A letter in your newspaper Friday urged the public to wear face masks to prevent transmission of the COVID-19 virus, with the writer (Tracy Floyd) saying she found it “shocking” that she was one of only three people during a recent shopping trip using one.

This advice might be reasonable if medical experts were in accord. However, the World Health Organization advises people to wear a mask only if they are displaying symptoms of coronavirus or “taking care of a person with suspected 2019-nCoV infection.”

Of much more importance, however, is the “dire shortage” of masks and other medical supplies in hospitals nationwide cited in a front-page story in the March 20 edition of The New York Times, which recently prompted U.S. Surgeon General Jerome Adams to urge that the public “stop buying masks!”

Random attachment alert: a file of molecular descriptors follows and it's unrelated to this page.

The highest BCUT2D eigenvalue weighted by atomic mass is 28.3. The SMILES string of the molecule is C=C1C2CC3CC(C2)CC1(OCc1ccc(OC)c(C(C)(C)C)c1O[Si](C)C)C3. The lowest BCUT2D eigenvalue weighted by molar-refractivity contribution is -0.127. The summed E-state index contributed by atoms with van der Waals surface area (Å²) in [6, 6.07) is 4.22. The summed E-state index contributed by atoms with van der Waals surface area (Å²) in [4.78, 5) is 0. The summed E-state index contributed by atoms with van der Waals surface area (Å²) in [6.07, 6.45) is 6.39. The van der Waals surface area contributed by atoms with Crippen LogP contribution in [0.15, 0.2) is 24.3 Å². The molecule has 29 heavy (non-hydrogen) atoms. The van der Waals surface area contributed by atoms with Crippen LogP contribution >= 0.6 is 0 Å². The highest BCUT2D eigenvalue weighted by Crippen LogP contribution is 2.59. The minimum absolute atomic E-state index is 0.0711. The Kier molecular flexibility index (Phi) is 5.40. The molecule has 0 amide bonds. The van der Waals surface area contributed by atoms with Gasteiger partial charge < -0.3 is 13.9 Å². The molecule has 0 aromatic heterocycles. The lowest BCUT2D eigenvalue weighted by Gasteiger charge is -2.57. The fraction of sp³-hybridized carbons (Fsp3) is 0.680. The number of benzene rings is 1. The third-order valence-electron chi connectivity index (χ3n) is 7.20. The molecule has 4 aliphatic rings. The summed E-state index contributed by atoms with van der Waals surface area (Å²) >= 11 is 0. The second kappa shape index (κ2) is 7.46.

Similarly, Gov. Mills has asked the federal government to speed the release of its stocks of masks and other personal protective equipment, saying: “At present, the demand from providers and first responders in our state will soon outstrip our available supply.”

To limit the spread of the virus, the public is far better served by authoritative medical advice: strictly limit public contact, observe social distancing and practice recommended hygiene techniques scrupulously. We should not seek to deplete supplies vitally needed by front-line  personnel.

Ellen D. Murphy


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